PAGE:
And you’ll need some face-to-face time throughout the year, he said.

“We will fly in remote staff once a year for an office day, with a relaxed lunch.”

If you’re planning on hosting video chats for office workers to talk to remote workers, then you should “democratise” them, Maloney said.

“Instead of three people in the office and the remote worker on video chat - put everyone on video chat. It puts everyone on the same footing,” he said.

Jay Munro, head of career insights at Indeed

Fine-tuning your soft skills like problem-solving, independent thinking and adaptability will go a long way, Munro said.

“Because working remotely can blur responsibilities and make collaboration more difficult, demonstrating softer skills like problem-solving, independent thinking, adaptability and communication will go a long way,” he said.

“Familiarity with virtual management tools, ability to motivate others, experience overseeing projects and examples of how you’ve evolved to suit new situations, processes, and challenges are all in demand in the shifting labour market.”

And preparation is key.

“Whilst many businesses are now offering remote working opportunities, there may still be some trepidation, so some solid examples will be key to putting an employer's mind at ease from the outset,” he said.

“Get a feel for the qualities to highlight by reviewing a range of current job advertisements, identifying sought-after soft skills and developing examples based on recent experiences.”

Leanne Harwood, managing director IHG Australasia & Japan

Leanne Harwood, managing director of Intercontinental Hotels Group Australasia and Japan looks for the same qualities in remote workers as regular employees.

“IHG has had a culture of flexible working for quite some time in Australia so, as far as I’m concerned, all corporate colleagues can be potential remote workers and we are happy to flex around them where it makes sense,” Harwood said.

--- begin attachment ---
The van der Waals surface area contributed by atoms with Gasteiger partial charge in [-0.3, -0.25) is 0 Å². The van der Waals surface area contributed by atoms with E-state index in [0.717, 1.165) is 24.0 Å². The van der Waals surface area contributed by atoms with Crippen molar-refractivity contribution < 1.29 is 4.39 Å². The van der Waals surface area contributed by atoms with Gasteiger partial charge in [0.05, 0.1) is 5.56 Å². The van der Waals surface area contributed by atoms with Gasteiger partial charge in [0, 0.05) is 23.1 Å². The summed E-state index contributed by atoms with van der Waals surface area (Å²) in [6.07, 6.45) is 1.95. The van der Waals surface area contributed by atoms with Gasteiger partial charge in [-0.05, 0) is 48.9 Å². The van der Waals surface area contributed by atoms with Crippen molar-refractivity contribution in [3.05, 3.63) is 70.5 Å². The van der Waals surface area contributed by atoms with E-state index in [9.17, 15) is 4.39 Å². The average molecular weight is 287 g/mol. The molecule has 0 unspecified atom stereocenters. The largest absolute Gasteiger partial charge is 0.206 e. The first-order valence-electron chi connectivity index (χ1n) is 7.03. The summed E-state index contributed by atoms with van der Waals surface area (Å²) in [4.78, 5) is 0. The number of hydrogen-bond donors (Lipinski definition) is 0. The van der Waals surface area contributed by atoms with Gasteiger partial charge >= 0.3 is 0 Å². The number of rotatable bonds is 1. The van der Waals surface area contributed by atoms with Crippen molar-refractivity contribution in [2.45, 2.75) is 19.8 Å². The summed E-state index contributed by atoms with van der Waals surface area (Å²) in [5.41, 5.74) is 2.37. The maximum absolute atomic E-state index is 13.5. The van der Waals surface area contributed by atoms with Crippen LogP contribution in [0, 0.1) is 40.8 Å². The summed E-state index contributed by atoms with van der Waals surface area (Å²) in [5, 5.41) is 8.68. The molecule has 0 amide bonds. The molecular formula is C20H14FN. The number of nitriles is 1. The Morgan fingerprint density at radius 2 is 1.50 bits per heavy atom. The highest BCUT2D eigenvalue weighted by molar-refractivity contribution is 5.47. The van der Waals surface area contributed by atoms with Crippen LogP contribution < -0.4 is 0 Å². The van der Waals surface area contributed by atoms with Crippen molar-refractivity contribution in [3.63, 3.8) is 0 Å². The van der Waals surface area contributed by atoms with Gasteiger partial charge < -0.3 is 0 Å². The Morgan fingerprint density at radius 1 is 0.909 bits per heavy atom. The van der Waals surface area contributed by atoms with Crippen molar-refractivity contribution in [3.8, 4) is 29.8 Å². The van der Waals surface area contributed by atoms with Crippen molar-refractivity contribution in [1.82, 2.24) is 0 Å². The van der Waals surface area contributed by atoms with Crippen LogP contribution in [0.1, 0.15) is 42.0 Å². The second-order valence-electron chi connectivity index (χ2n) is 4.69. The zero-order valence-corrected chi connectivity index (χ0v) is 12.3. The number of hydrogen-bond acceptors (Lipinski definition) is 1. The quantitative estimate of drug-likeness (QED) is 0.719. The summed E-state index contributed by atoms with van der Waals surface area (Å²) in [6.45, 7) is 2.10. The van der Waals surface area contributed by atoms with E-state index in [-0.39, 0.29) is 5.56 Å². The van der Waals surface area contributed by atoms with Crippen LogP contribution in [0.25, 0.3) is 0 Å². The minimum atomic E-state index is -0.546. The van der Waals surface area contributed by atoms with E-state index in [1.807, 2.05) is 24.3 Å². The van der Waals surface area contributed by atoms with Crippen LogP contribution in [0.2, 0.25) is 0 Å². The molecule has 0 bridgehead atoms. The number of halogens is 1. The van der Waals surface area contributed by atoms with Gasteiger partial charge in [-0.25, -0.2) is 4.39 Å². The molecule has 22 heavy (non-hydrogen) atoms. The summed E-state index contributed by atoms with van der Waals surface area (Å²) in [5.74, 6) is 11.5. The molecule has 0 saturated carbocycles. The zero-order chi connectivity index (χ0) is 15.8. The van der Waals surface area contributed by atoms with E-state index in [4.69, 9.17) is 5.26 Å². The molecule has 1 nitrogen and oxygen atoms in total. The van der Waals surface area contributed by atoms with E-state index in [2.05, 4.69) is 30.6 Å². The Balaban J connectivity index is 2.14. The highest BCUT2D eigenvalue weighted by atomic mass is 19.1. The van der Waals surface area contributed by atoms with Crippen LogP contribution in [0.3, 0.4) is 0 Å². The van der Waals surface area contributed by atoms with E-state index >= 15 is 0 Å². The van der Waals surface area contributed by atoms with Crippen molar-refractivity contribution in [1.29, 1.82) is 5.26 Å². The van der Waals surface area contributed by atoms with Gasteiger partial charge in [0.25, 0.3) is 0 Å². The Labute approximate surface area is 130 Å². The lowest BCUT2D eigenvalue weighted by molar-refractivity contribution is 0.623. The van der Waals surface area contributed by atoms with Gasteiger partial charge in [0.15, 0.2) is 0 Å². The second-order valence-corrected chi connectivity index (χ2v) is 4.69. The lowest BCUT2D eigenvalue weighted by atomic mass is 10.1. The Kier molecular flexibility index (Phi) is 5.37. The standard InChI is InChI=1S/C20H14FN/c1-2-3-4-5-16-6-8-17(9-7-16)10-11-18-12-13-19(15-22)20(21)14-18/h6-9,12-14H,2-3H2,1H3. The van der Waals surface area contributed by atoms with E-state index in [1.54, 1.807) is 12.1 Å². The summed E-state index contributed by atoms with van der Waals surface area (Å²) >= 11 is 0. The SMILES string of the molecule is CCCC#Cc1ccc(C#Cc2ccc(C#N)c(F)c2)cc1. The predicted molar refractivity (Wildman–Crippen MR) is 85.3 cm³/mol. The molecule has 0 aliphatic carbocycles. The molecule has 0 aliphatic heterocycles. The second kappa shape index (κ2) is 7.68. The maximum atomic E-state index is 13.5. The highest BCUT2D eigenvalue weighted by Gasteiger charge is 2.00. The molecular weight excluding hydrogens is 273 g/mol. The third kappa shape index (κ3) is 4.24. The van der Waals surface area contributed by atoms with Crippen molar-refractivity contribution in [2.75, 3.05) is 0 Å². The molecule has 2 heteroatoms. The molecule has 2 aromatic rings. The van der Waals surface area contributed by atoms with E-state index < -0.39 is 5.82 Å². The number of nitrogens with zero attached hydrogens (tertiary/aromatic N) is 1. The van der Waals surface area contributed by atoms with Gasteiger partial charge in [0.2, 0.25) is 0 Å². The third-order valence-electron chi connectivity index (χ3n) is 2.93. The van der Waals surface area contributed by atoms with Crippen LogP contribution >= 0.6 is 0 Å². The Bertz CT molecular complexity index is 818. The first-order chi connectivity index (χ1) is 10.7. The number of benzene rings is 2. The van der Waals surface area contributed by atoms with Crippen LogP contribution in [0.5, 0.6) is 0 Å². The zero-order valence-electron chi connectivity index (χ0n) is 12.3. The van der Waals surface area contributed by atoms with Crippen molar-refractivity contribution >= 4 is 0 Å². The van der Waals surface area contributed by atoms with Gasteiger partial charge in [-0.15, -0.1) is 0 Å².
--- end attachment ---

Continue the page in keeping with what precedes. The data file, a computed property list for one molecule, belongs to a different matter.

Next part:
“Allowing people to work remotely doesn’t need to be handled with kid gloves, if you’re employing the right people who have a passion for their job and deliver on their goals, then I don’t give two hoots if they’re not sat in front of me.”

But she admits it’s all about trust.

“The pandemic has forced some organisations that may not previously have been comfortable with remote working to rethink their position very quickly, and it’s probably been a big learning in trust for many leaders - being prepared to tap into passion and intelligence, and to trust in the people around you, requires a sense of self actualisation and being comfortable in your own skin,” Harwood said.

“Yes, there are some roles that don’t lend themselves to flexible working so easily, and people who work in hotels are a good example, but even we’ve stepped up our game there with initiatives that allow our colleagues to fit work into their lives in a way that better suits them, especially at a time when family is everyone’s number one priority.”

Yahoo Finance Breakfast Club episode 7.
Yahoo Finance Breakfast Club episode 7.